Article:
Kid Milestones: Unlocked!

My youngest turned 10 a couple of days ago, but this morning it really hit me. We have NO kids in the single digits anymore.  Milestone unlocked. Yeah, yeah, yeah, it’s bittersweet– she’s our BABY, she’s not supposed to AGE!– but we all know how the days are short but the years are long already, don’t we?

Anyway, this got me to thinking about milestones. Raising kids comes with a bunch of obvious ones—potty training, driver’s license—but here are some slightly less obvious yet still completely grand milestones that make parenting worthwhile.

The Light-Packing Milestone. You hit this the day you go on a family outing and you only have maybe a backpack with snacks in it. No strollers, no diapers, not even a wipe. You might not even bother carrying hand sanitizer. And then the milestone-upon-milestone is when you go on a family outing and all you have is your own regular purse with your regular stuff in it, and if the kids want juice/water/snacks they carry them their own damn selves.

The All-Our-Kids-Can-Bathe-Themselves Milestone. No more assistance required for soaping up hair or directing the shower spray so it doesn’t drown them. You don’t even need to turn on the hot water so they don’t scald themselves. They do it all. AND they hang up their towel afterward.

The Feed-Themselves Milestone. Yesterday Cadillac and I went out for dinner, shouting, “We’re going out! Be good! Find something to eat!” as we darted out the door. And they did. And the angels sang.

The Get-Up-By-Yourself and Get-Ready-for-School-Solo milestone. The kids have alarms and they wake up and get ready. I think that the youngest only achieved this in the last two years. When I tell people about this milestone, they seem impressed. It took a lot of being on top of them before they did it, but once they get into a routine (bathroom-breakfast-get dressed-brush teeth) it’s pretty simple.

The Put-Yourself-to-Bed Milestone. I’m not just talking about not reading stories or singing songs anymore. It happens like this—you’re hanging out watching TV and not even paying attention to the time because this show is so good. Then your kid looks at the clock and knows it’s bedtime and says good-night and you feel like the biggest doofus parent ever because honestly you totally forgot about bedtime. But it’s quite a relief, to know that somehow, someway, this bit of responsibility sank into your child, even if you are personally a slacker.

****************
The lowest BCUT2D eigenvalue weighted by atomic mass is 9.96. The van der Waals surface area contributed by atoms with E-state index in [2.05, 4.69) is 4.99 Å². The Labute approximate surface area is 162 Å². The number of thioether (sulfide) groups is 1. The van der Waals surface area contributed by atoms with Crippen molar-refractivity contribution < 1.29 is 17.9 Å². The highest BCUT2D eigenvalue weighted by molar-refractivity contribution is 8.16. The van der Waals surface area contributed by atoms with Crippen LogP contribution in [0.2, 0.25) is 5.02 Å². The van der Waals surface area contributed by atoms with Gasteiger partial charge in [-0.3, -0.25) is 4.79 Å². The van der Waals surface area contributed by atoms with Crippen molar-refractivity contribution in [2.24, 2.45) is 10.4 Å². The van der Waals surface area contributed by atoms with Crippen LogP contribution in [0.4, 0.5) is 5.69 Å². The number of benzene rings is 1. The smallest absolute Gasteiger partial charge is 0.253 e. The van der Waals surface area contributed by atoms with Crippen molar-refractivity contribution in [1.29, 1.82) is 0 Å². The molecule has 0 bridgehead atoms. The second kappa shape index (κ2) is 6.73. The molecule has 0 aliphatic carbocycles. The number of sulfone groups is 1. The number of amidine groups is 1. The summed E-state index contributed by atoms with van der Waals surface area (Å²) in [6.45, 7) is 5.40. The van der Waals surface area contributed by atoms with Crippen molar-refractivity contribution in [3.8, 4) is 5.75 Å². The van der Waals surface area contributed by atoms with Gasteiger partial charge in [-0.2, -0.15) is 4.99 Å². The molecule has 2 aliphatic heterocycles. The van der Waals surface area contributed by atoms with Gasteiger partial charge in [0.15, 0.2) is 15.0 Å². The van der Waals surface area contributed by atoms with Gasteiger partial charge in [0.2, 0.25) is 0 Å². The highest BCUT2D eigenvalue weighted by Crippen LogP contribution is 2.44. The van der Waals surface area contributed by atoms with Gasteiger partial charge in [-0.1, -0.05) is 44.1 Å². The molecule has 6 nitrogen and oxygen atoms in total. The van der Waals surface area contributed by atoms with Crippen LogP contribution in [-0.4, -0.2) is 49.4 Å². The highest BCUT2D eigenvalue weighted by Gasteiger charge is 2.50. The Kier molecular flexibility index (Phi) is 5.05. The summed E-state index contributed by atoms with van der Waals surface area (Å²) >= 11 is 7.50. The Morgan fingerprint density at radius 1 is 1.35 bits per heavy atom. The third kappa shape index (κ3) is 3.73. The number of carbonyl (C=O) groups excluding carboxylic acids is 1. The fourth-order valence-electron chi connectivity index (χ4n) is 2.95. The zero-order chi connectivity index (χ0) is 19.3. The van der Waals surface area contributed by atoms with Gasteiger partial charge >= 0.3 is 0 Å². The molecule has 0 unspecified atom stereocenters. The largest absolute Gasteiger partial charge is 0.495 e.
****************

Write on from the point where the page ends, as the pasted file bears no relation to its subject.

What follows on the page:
The Do-All-Homework-Without-Intervention Milestone. Another one that takes most of elementary school to unlock. In first grade you’re practically doing the big projects for your kids, you have to hold their hand so much. Read a biography of George Washington and make a poster of him with illustrations? Huh? You have to show them how to break it down into chunks.

By fourth they’re mostly on their own (except for the Common Core math, which always requires ten emails to the teacher and a box of tissue shared between me and the kid). In middle school, I rarely intervene unless support is obviously needed or asked for. Why? Because I want them to be accountable, not me—in 6th they need help with some time management and planning, granted; but once they figure how to use a calendar and plan their projects, they receive the assignment and figure out how to execute it. If they fail in middle school, it’s not a huge life-changing deal—and they’ll have to face the consequences we impose. Has this happened to our kids? Yup. It happened one time and this kid did not enjoy the iron fist of oversight that descended, nor the lack of electronics. Ever after, the kid handled projects appropriately.

It’s better to let them fail in middle school and learn their lesson than it is to micromanage them all through high school so they fail out of college, doncha think? Besides, it’s a huge confidence booster for the kid to discover how his own hard work translates into achievement, and how he can overcome obstacles without parental intervention.

The I-Remembered-Sunblock Milestone. Another one that gets ground in via repetition. I notice that the teens always remember, and so do their friends. They get out the spray sunblock before getting in the pool. The ten year old does not.

The I-Saw-a-Full-Trashcan-and-Emptied-It Milestone. This one still hasn’t been fully unlocked. When will my kids see a full trashcan, a clean dishwasher, a basket of clean clothes and, of his or her own volition, take care of it? It’s happened, but not often. Well, I guess don’t always take action when I see a full dishwasher, either, so maybe this is expecting too much (Cadillac: No, it isn’t. Me: If you stayed home you’d sing a different tune. There’s too MUCH to always do).

Published by Margaret Dilloway

Middle grade and women's fiction novelist. FIVE THINGS ABOUT AVA ANDREWS, (Balzer + Bray 2020); SUMMER OF A THOUSAND PIES. MOMOTARO: Xander and the Lost Island of Monsters (Disney Hyperion); TALE OF THE WARRIOR GEISHA and SISTERS OF HEART AND SNOW, out now from Putnam Books. HOW TO BE AN AMERICAN HOUSEWIFE was a finalist for the John Gardner fiction award. THE CARE AND HANDLING OF ROSES WITH THORNS is the 2013 Literary Tastes Best Women's Fiction Pick for the American Library Association. Mother of three children, wife to one, slave to a cat, and caretaker of the best overgrown teddy bear on Earth, Gatsby the Goldendoodle.

One thought on “Kid Milestones: Unlocked!

  1. This summer we reached the “bathe yourself” status. Sadly I doubt she will ever hang the towel up on her own. I guess I should just be grateful for the bath part.

Thoughts? Comments?

Fill in your details below or click an icon to log in: Logo

You are commenting using your account. Log Out /  Change )

Facebook photo

You are commenting using your Facebook account. Log Out /  Change )

Connecting to %s

%d bloggers like this: